Addiction and self-control: Perspectives from philosophy, psychology, and neuroscience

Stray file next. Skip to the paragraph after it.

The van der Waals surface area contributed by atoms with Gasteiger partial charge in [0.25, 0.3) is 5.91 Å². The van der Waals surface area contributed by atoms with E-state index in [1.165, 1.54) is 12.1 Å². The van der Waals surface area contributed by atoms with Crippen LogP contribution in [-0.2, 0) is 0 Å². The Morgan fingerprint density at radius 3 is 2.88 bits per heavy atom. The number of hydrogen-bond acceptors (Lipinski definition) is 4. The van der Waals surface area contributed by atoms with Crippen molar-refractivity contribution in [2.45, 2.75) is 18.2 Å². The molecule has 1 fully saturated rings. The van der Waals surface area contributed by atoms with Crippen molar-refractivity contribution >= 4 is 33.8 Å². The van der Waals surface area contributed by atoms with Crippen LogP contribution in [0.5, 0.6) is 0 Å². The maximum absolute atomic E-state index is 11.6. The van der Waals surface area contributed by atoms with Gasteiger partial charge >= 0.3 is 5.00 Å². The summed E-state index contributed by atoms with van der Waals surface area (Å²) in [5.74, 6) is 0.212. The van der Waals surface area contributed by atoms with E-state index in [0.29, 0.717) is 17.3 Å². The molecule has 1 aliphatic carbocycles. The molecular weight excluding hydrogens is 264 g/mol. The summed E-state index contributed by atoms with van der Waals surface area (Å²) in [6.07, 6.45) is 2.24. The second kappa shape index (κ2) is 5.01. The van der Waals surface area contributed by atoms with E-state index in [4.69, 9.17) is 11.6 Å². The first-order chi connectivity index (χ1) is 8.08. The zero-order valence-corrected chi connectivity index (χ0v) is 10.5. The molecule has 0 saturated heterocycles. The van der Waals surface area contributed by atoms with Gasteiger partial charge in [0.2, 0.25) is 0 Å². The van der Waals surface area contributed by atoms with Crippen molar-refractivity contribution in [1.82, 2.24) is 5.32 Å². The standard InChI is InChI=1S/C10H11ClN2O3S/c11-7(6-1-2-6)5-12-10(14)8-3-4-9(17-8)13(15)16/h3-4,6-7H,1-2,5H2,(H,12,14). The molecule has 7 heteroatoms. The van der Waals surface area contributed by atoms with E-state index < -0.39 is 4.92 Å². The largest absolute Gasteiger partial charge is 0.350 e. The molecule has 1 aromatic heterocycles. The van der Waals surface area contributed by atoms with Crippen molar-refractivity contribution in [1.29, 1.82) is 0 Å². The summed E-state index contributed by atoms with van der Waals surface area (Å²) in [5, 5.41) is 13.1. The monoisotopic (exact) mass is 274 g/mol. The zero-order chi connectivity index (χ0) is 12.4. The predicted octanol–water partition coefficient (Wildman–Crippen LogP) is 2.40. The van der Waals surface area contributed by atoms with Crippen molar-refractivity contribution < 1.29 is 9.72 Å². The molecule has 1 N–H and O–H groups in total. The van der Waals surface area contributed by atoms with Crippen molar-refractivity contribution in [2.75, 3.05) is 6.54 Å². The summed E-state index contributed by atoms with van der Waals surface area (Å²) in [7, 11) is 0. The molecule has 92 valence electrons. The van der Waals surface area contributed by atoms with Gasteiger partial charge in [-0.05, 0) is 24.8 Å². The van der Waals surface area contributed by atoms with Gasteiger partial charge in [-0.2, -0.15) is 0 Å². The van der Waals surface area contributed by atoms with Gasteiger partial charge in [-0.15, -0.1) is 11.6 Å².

This book brings together papers by a set of thinkers united in their belief that understanding agency - and failures of agency - requires engagement with the best contemporary science. The eleven papers included attempt to illuminate the mechanisms involved in addiction. They address the ways and degrees to which addiction-driven actions are controlled by the agent. They explore the extent to which such actions express the values of the agent, and the extent to which addicts are responsible for what they do. Some of the papers focus on the neuropsychological mechanisms involved, especially on the role of the midbrain dopamine system. Others focus on features of the behavior and the extent to which we can infer psychological mechanisms from behavior. The authors debate the best interpretation of the scientific evidence as well as the extent to which scientific evidence bears upon, or can only be understand in the light of, philosophical theorizing about agency, control and responsibility.

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